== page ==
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The feedback fallacy

When I’m pretending to be an astute senior leader, I turn to articles in the Harvard Business Review. Most often, I just look at the colorful and clever graphics that introduce each section. Once in a while, a heading will catch my curiosity, such as “The Feedback Fallacy,” and I will actually read the whole article.

Darn it. The authors write that I’ve been doing it all wrong for 40 years. Constructive criticism creates more harm than good. Here’s a quote from the article that speaks to the research: “Your brain responds to critical feedback as a threat and narrows its activity. Focusing people on their shortcomings doesn’t enable learning, it impairs it.”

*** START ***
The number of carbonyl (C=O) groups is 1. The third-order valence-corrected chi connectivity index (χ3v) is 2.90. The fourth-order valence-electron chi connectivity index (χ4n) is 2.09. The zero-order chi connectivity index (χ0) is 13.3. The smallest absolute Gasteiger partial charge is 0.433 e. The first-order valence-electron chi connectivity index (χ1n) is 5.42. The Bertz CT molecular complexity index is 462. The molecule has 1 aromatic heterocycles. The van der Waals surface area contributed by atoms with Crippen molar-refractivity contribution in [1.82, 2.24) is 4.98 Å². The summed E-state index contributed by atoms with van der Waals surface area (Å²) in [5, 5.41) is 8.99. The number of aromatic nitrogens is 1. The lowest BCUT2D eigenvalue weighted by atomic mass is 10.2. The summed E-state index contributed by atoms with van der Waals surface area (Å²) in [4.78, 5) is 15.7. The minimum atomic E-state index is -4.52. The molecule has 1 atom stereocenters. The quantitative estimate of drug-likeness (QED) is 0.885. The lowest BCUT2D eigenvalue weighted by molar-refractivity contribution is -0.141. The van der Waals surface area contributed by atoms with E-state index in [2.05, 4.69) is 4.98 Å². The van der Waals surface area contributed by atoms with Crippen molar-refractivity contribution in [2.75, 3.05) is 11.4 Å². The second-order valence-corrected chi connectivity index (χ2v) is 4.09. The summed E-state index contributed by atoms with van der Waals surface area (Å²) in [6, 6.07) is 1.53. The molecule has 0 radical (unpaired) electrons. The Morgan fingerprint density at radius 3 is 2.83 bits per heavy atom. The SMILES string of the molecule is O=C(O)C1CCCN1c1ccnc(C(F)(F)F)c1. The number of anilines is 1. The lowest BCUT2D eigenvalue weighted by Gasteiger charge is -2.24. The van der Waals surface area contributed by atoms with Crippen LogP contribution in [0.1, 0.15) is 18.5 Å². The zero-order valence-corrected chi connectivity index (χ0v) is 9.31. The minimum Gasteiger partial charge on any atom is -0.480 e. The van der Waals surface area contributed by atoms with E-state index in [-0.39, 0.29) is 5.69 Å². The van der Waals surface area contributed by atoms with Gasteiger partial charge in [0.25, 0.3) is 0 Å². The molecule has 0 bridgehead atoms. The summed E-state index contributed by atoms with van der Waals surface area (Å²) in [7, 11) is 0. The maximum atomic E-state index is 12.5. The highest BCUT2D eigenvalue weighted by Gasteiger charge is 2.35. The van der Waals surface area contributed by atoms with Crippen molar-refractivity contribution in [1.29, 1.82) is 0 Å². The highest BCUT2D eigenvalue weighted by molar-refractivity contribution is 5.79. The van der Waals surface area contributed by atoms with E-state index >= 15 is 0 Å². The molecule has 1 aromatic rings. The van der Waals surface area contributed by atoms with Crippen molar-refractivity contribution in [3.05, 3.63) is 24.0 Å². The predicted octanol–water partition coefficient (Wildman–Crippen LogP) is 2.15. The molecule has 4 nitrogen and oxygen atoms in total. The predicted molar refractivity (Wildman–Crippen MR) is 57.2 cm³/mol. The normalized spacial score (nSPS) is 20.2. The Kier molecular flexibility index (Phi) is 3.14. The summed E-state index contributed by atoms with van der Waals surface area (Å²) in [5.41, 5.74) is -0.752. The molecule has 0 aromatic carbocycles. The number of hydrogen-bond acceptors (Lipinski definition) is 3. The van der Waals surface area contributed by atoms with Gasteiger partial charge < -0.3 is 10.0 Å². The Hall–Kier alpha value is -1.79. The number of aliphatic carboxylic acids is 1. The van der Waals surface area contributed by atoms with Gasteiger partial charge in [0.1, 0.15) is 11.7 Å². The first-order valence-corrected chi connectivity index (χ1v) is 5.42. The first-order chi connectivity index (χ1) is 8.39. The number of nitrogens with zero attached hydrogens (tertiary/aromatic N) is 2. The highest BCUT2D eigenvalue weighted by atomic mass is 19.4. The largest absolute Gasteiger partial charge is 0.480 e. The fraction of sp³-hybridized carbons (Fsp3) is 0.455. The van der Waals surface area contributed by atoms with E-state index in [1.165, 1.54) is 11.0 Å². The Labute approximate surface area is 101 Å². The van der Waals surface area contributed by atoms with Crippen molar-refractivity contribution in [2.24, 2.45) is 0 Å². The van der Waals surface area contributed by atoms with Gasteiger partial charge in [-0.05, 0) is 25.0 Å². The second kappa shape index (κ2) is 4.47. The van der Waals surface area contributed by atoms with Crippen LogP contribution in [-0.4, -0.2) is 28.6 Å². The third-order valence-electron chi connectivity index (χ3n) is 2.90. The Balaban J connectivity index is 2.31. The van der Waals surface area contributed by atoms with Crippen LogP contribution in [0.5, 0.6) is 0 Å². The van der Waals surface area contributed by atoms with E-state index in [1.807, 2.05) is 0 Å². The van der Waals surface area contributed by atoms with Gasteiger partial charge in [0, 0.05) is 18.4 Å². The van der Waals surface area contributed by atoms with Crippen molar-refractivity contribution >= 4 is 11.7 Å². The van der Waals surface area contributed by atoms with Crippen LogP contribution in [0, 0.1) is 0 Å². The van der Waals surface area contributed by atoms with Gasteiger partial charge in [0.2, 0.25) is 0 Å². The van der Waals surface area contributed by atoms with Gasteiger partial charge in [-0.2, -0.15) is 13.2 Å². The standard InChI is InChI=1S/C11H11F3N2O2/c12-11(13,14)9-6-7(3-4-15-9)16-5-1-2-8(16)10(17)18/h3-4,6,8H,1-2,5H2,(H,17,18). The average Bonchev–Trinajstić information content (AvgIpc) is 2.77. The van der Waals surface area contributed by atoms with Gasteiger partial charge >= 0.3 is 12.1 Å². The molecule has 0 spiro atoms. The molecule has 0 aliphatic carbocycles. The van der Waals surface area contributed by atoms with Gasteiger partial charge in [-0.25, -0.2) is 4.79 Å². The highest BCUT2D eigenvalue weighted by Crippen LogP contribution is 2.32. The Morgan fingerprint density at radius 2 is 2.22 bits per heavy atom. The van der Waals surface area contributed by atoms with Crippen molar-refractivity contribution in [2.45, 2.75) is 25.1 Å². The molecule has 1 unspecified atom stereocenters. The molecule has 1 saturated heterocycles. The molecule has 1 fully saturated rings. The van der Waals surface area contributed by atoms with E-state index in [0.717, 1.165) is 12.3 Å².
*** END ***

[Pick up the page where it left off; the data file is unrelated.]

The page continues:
The article brought me back to an old book by Ken Blanchard, who encourages us to catch people doing something right. I didn’t really fall in love with Ken’s book, but now I’m having second thoughts about my approach to employees, friends and family.

Now, at 74, I have to change my behavior and sneak around, catching all this good stuff going on.

And I am so practiced and talented (self-evaluation) at giving constructive criticism to so many lucky people.

Oh well, change is always possible.

Author: Don Kuhl

Don Kuhl is founder of The Change Companies® and Train for Change Inc.® He has authored hundreds of Journals that have assisted over 10 million people in making positive life changes. While Don was aging (think of a side of beef at a fine restaurant), he managed motel properties, started several sports publications, worked in college and health care administrations and started about a dozen corporations. Some of them failed miserably, a few flourished.